Saturday, February 25, 2006
We've had a little snow since I last wrote, but for the most part, it's been dry and sunny, if a bit cool. The lettuces and cabbages, peppers and tomatoes are up in the greenhouse and looking fine. I noticed that the daylilies in the middle section have sort of perked up and are responding to the direction of the Spring sunlight. It won't be long before they are developing flower buds.
Outside the greenhouse, daffodils and crocus have large buds which will, one day soon, burst open with bloom.
Our little Growers' Group met yesterday to discuss the farmer's markets we'll participate in and plans for marketing produce this year.
Goats are looking pregnant. I've got March 1st marked on my calendar for giving the CDT booster shots which are the annual protection for mothers and passively immunize the babies.
Tiny black calves -- seven -- are cavorting and looking cute out in the front pasture. Soon, we will be able to drive them into the next pasture as the fencing project winds down. They will need the waterers that will be installed in pasture #2 and between #3 and #4 pastures. We've also contracted to have one put in the newly fenced area which has never before been grazed. All the sink holes are fenced out and gates installed, so we're almost finished.
There's a tiny black chicken setting on a "hidden" nest under the flight cage where I've parked three adolescent roosters. She is convinced that no one knows its there and seems determined to hatch out some chicks this year.
Eggs are increasing daily. The peacock is displaying his newly grown tail feathers with great enthusiasm, but the peahens are studiously ignoring him.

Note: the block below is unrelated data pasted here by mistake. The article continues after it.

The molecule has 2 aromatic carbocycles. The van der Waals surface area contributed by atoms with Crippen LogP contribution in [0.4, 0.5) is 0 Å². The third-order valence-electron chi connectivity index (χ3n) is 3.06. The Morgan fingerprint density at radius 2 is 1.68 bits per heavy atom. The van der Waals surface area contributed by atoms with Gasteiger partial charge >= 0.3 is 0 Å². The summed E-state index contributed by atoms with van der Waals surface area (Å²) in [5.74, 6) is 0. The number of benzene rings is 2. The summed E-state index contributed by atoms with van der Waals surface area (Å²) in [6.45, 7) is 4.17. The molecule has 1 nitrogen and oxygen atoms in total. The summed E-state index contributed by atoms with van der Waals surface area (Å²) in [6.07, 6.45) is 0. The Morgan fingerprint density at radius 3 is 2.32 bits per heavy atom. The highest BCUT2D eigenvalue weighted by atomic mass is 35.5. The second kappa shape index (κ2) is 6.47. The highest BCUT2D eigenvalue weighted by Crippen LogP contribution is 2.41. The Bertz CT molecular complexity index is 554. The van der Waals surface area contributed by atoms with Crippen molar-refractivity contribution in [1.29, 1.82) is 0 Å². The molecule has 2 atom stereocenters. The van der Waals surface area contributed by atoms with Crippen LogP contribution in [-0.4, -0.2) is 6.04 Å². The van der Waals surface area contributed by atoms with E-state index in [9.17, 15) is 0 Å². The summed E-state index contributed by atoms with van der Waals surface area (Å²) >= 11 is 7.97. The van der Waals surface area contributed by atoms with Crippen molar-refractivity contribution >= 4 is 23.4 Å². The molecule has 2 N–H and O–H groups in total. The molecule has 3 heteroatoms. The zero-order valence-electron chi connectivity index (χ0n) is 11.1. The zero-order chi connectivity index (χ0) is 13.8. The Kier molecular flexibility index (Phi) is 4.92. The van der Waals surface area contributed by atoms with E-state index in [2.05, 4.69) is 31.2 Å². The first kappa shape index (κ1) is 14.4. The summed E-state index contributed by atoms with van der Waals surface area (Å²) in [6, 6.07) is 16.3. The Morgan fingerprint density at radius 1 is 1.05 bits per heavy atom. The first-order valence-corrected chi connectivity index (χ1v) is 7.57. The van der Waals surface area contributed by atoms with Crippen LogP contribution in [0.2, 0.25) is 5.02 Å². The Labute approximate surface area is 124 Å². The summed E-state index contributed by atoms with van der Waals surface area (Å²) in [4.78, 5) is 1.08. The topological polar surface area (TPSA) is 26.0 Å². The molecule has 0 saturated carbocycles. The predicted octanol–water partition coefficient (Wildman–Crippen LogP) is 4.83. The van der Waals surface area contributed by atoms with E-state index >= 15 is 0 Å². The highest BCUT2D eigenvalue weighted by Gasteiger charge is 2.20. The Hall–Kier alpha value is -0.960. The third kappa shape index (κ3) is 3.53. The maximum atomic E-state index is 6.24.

I tried giving the guineas pumpernickle bread yesterday, but they still will not touch it! What a bunch.
Saturday, February 11, 2006
It's been coming down steadily all day and the forecast is for blizzard conditions until tomorrow morning. We all knew we couldn't dodge the bullet. It looks nice, anyway.
The netting over the chicken yard will surely bog down again. All my work was for nothing. We'll use new netting later in the season. I think my husband took a knife and cut it where it attached to the fence to avoid pulling the entire fence down.
Speaking of fence, all the cross-fencing is up. There are still gates to be installed and ball waterers. I'm thinking that'll have to wait until the snow melts. It could be a couple of weeks. I'm glad we took advantage of the good weather.
I read "One Woman's Army", by Janis Karpinski. It was worthwhile reading. I have a much better picture of Iraq and of the situation that led to the scandals. If you are interested, I'd encourage you to read it and make up your own mind about things.
'On the last chapter of "Freakonomics", which is also very interesting. If I get stuck in the house because of the storm, I'll definitely finish it and whatever other books I've started. Then, when the decks are cleared, I'll read "The Last Fine Time", by Verlyn Klinkenborg, sent to me by my brother and sister-in-law. Thanks, guys!
Monday, February 06, 2006
Winter has returned. We all knew not to let our guard down, of course. It was very cold today, but sunny. Yesterday, there were snow flurries, but none stayed on the ground.
I'm cleaning chicken coops and we replaced nest box floors in the chicken house. This time, I'm trying scraps of greenhouse plastic cut to size. This stuff is double-walled and thick. Last year, I tried metal flashing material, but they managed to make holes right through it. If you've got chickens you may understand what I'm talking about. We've tried cardboard, metal roofing material, and the flashing but nothing lasts more than a year. I think it's all the moisture built up by the hens' setting.
I also worked on repairing the aviary netting over the chicken yard attached to the chicken house. It's a pain. I wish we could come up with a better system.
Sunday, February 05, 2006
Yesterday, I gave them some black bread as a feed supplement. They eyed it cautiously, circling with suspicion. Normally, they dig in to the white or whole wheat bread, but this was obviously different. It must be a trick... someone was trying to poison them or something. The pumpernickle bread just sat there for the whole day, untouched by guinea beaks. I finally gave it to the chickens, who scarfed it down quickly.